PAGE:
James Murdoch could be recalled to face MPs

James Murdoch could be recalled to give evidence to the Culture, Media and Sport select committee after new evidence published today repeated claims he knew about the crucial "for Neville" email.

James Murdoch: could be recalled to parliament
James Murdoch: could be recalled to parliament

In a letter responding to select committee chairman John Whittingdale's request for further information the former News of the World legal affairs manager Tom Crone said he had "no doubt" that he told Murdoch about the "for Neville" email.

The so-called "for Neville" email was supplied to News International by Gordon Taylor, chief executive of the Professional Footballer’s Association, when he sued the company over phone hacking.

The email consisted of transcripts of mobile phone messages which appeared to be intended for chief reporter Neville Thurlbeck and so contradicted News International’s claim that the practice was limited to a "rogue reporter".

James Murdoch oversaw News International between December 2007 and July 2009 as chairman and chief executive of News Corporation in Europe and Asia, and authorised the settlement of the Taylor case.

In his letter Crone said: "Since the 'for Neville' document was the sole reason for settling and, therefore, for the meeting [with James Murdoch], I have no doubt that I informed Mr Murdoch of its existence, of what it was and where it came from.

"I do not recall if I produced it and showed him a copy of it."

Crone said he could not remember the exact date but believed the meeting at which he informed James Murdoch of the "for Neville" email was in June 2008.

James Murdoch, now deputy chief operating officer of News International parent company News Corporation and chief executive of its international arm, gave oral evidence to the select committee on 19 July alongside his father Rupert Murdoch, who is chairman and chief executive of News Corp.

In the session he said he was not aware of the email when he signed off the payment to Taylor.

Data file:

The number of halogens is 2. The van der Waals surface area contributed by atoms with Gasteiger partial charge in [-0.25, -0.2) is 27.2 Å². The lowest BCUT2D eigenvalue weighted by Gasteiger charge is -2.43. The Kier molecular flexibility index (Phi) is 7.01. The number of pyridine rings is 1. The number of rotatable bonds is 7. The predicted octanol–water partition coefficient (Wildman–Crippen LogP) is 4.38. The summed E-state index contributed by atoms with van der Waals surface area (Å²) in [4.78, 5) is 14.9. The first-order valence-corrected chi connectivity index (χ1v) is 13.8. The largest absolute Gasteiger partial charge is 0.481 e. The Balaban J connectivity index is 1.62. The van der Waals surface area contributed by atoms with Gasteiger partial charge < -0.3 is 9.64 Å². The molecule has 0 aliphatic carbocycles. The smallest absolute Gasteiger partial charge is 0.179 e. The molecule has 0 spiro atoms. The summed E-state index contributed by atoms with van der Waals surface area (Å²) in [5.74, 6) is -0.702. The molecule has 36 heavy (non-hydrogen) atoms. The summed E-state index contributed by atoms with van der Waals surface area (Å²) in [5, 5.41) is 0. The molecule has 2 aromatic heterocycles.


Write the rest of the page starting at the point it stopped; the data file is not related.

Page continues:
But in a statement on 21 July the then News of the World editor Colin Myler and Crone contradicted Murdoch's claim that he had not seen the email.

The statement said: "Just by way of clarification relating to Tuesday's CMS Select Committee hearing, we would like to point out that James Murdoch's recollection of what he was told when agreeing to settle the Gordon Taylor litigation was mistaken.

"In fact, we did inform him of the 'for Neville' email which had been produced to us by Gordon Taylor's lawyers."

Murdoch quickly responded that he stood by his evidence and in a letter answering Whittingdale's request for further details, also published today, he said he has no recollection of any mention of "Thurlbeck" or a "for Neville" email.

He said neither the Myler nor Crone, who he claimed both briefed him on the status of the Gordon Taylor case at a meeting on 10 June 2008, told him wrongdoing extended beyond Mulcaire.

Following a private meeting today the committee has called Crone, Myler, former News International HR director Daniel Cloke and former News International director of legal affairs John Chapman, to give further evidence on Thursday 6 September.

The Committee said depending on their evidence under questioning it may also have further questions for James Murdoch and others.

Elsewhere in the published evidence, a letter written by News of the World's former royal editor Clive Goodman said that the practice of hacking was "widely discussed in the daily editorial conference" until explicit reference was banned by the editor (then Andy Coulson).

The Goodman letter was sent to Cloke, as well as Les Hinton, then executive chairman at News International, and Stuart Kuttner, then managing editor of News of the World, after Goodman was told he was being fired.

The letter appears twice in the evidence published today – in the submission from News Corporation and in the submission from News Corp's former law firm Harbottle and Lewis.

In the News Corp version the reference to phone hacking being discussed at editorial conference and that Goodman had been promised that he could come back to his job if he did not implicate the paper or any of its staff has been redacted (blacked out).

The committee also said it has written to Kuttner, Hinton, former News of the World editor Andy Coulson and former News International chief executive Rebekah Brooks, to ask whether they wish to add to or amend the evidence they have previously submitted.

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